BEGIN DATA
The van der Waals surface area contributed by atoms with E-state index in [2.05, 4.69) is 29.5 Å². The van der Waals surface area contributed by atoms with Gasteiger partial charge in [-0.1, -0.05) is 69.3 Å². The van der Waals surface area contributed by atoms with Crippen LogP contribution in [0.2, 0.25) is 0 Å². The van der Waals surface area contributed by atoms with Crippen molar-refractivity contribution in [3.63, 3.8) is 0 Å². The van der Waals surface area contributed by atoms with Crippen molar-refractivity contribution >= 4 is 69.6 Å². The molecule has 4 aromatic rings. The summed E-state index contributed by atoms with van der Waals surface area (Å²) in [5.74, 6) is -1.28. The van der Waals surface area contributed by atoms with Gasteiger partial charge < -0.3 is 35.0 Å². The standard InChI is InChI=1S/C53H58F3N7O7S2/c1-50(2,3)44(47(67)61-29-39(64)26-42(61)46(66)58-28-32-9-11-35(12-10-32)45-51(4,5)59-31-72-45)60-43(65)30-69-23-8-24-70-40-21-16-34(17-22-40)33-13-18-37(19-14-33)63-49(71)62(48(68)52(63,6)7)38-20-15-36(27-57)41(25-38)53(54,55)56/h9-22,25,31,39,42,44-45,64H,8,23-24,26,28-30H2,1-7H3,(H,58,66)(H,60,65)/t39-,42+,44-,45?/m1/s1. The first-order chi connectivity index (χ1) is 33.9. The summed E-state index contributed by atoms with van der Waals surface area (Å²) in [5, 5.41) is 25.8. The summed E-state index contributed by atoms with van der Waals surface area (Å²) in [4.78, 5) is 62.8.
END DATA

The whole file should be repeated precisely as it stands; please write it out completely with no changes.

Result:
The van der Waals surface area contributed by atoms with E-state index in [2.05, 4.69) is 29.5 Å². The van der Waals surface area contributed by atoms with Gasteiger partial charge in [-0.1, -0.05) is 69.3 Å². The van der Waals surface area contributed by atoms with Crippen LogP contribution in [0.2, 0.25) is 0 Å². The van der Waals surface area contributed by atoms with Crippen molar-refractivity contribution in [3.63, 3.8) is 0 Å². The van der Waals surface area contributed by atoms with Crippen molar-refractivity contribution >= 4 is 69.6 Å². The molecule has 4 aromatic rings. The summed E-state index contributed by atoms with van der Waals surface area (Å²) in [5.74, 6) is -1.28. The van der Waals surface area contributed by atoms with Gasteiger partial charge < -0.3 is 35.0 Å². The standard InChI is InChI=1S/C53H58F3N7O7S2/c1-50(2,3)44(47(67)61-29-39(64)26-42(61)46(66)58-28-32-9-11-35(12-10-32)45-51(4,5)59-31-72-45)60-43(65)30-69-23-8-24-70-40-21-16-34(17-22-40)33-13-18-37(19-14-33)63-49(71)62(48(68)52(63,6)7)38-20-15-36(27-57)41(25-38)53(54,55)56/h9-22,25,31,39,42,44-45,64H,8,23-24,26,28-30H2,1-7H3,(H,58,66)(H,60,65)/t39-,42+,44-,45?/m1/s1. The first-order chi connectivity index (χ1) is 33.9. The summed E-state index contributed by atoms with van der Waals surface area (Å²) in [5, 5.41) is 25.8. The summed E-state index contributed by atoms with van der Waals surface area (Å²) in [4.78, 5) is 62.8.